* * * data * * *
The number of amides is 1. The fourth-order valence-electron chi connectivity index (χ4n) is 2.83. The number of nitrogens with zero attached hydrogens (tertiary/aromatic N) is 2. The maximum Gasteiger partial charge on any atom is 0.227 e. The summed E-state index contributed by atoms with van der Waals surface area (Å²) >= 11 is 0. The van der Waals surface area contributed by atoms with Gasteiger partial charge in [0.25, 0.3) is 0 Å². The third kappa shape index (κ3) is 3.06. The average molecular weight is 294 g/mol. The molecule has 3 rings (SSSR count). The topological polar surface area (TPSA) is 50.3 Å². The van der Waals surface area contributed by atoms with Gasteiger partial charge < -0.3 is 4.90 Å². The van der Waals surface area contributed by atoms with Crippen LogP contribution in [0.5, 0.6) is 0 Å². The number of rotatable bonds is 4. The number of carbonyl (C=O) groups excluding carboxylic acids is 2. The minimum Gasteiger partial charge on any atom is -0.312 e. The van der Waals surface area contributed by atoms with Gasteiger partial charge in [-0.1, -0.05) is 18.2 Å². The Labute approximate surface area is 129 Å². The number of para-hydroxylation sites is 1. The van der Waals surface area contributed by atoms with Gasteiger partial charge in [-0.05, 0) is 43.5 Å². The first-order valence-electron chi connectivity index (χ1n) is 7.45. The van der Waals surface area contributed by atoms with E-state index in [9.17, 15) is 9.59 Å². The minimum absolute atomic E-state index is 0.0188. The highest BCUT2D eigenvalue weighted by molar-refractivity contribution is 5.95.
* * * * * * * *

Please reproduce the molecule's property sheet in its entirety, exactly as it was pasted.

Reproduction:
The number of amides is 1. The fourth-order valence-electron chi connectivity index (χ4n) is 2.83. The number of nitrogens with zero attached hydrogens (tertiary/aromatic N) is 2. The maximum Gasteiger partial charge on any atom is 0.227 e. The summed E-state index contributed by atoms with van der Waals surface area (Å²) >= 11 is 0. The van der Waals surface area contributed by atoms with Gasteiger partial charge in [0.25, 0.3) is 0 Å². The third kappa shape index (κ3) is 3.06. The average molecular weight is 294 g/mol. The molecule has 3 rings (SSSR count). The topological polar surface area (TPSA) is 50.3 Å². The van der Waals surface area contributed by atoms with Gasteiger partial charge < -0.3 is 4.90 Å². The van der Waals surface area contributed by atoms with Crippen LogP contribution in [0.5, 0.6) is 0 Å². The number of rotatable bonds is 4. The number of carbonyl (C=O) groups excluding carboxylic acids is 2. The minimum Gasteiger partial charge on any atom is -0.312 e. The van der Waals surface area contributed by atoms with Gasteiger partial charge in [-0.1, -0.05) is 18.2 Å². The Labute approximate surface area is 129 Å². The number of para-hydroxylation sites is 1. The van der Waals surface area contributed by atoms with Gasteiger partial charge in [-0.05, 0) is 43.5 Å². The first-order valence-electron chi connectivity index (χ1n) is 7.45. The van der Waals surface area contributed by atoms with E-state index in [9.17, 15) is 9.59 Å². The minimum absolute atomic E-state index is 0.0188. The highest BCUT2D eigenvalue weighted by molar-refractivity contribution is 5.95.